What about our “pay to play” political system? Doesn’t corporate size play a role here? Yes, but this is because companies scale up in size in order to maximize their abilities to “pay to play,” as Professor Thomas Ferguson asserts in his seminal work, Golden Rule; The Investment Theory of Party Competition and the Logic of Money-Driven Political Systems: “With enough money, candidates can pole vault over the whole rotting structure of party politics in America.”
The scale up, however, is a function of inadequate restrictions on private campaign finance. Ferguson’s book demonstrates that powerful blocs of business elites, large and small, with durable (largely economic) interests are a constant feature of American politics. Smaller businesses do it as well. They too have an incentive to “scale up” via a trade association to maximize the impact of their “political investment.” Change the incentives in “pay to play,” and size becomes less of a polluting impact on the American polity. The corollary also applies: If the government were suddenly to embrace an antitrust agenda, and aggressively break up the big corporate behemoths, absent campaign finance reform, he who has the gold would still rule.
More generally, it is worth considering the whole underlying premise that market considerations on their own deliver optimal social outcomes. Consider that in times of grave national emergency, such as war, market mechanisms are generally subjugated to broader strategic objectives. We didn’t use “the market” to help us win World War II, during which the U.S. rationed raw materials, established wage and price controls, capped profits, organized cartels of manufacturers, set production targets and directed labor into war munitions. Civilians were exhorted to put their savings into wartime bonds, and the economy was largely controlled by federal bureaucrats like Simon Kuznets and generals like Brehon Somervell and Bill Knudsen. By no means am I suggesting a comparable scale of government involvement today; I am simply questioning the optimistic premise underlying traditional market-oriented antitrust remedies. Some national development/government-led industrial policy must play a role in shaping market mechanisms to broader public purpose.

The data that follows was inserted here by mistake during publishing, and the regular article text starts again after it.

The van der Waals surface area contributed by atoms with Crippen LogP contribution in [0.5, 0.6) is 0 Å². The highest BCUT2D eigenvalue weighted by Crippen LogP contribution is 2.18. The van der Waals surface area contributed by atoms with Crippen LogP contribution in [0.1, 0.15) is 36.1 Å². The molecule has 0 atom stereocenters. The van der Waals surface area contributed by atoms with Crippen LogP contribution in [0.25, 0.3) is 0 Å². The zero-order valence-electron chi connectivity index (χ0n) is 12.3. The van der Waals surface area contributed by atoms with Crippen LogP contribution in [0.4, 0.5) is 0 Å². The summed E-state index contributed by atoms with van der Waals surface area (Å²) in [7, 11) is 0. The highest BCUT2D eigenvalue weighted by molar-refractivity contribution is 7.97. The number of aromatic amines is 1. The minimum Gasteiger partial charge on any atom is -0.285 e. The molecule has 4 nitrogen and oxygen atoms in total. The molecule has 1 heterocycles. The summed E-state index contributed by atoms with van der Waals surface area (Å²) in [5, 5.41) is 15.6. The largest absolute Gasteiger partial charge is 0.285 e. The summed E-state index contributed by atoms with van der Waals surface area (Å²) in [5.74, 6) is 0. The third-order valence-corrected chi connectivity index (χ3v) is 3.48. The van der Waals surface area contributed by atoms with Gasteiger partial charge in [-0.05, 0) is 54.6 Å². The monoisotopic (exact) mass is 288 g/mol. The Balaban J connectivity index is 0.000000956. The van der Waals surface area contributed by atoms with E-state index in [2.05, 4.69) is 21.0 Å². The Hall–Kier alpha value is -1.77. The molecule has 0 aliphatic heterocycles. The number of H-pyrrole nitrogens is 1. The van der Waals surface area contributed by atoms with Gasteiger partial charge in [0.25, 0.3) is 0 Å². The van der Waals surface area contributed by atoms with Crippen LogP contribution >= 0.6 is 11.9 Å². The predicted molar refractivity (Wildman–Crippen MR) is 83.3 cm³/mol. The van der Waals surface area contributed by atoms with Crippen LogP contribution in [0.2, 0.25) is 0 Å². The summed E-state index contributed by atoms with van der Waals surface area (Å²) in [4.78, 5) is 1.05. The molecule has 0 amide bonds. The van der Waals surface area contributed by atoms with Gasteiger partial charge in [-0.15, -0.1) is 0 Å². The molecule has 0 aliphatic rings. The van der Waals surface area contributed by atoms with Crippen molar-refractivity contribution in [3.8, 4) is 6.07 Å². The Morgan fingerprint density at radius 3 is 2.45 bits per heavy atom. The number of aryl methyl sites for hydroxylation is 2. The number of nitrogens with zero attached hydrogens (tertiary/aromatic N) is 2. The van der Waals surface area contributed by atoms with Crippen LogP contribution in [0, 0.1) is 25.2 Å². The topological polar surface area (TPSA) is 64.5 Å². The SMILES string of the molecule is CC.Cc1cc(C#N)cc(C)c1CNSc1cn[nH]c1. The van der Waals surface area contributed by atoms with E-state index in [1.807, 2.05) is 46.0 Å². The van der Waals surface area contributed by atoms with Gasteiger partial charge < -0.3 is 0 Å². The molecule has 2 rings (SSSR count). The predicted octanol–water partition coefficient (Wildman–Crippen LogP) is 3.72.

Above all else, the implicit assumption of the antitrusters seems to be that America is not capitalist enough, and that more market competition will raise wages and lower prices and reduce inequality. They posit a minimal role for a state involvement, even though the state has historically played a large role in national development, innovation and entrepreneurialism. The monomaniacal focus on antitrust ironically sounds more like something from the Cato Institute or the Koch brothers, rather than a progressive plan to improve the aggregate quality of life for the majority of Americans. Antitrust is an instrument that has its place, but simply placing faith in benign outcomes by “letting markets be markets,” or assuming that “big is bad,” are theological doctrines, not real solutions.
Marshall Auerback is a market analyst and commentator.
This article was produced by Economy for All, a project of the Independent Media Institute.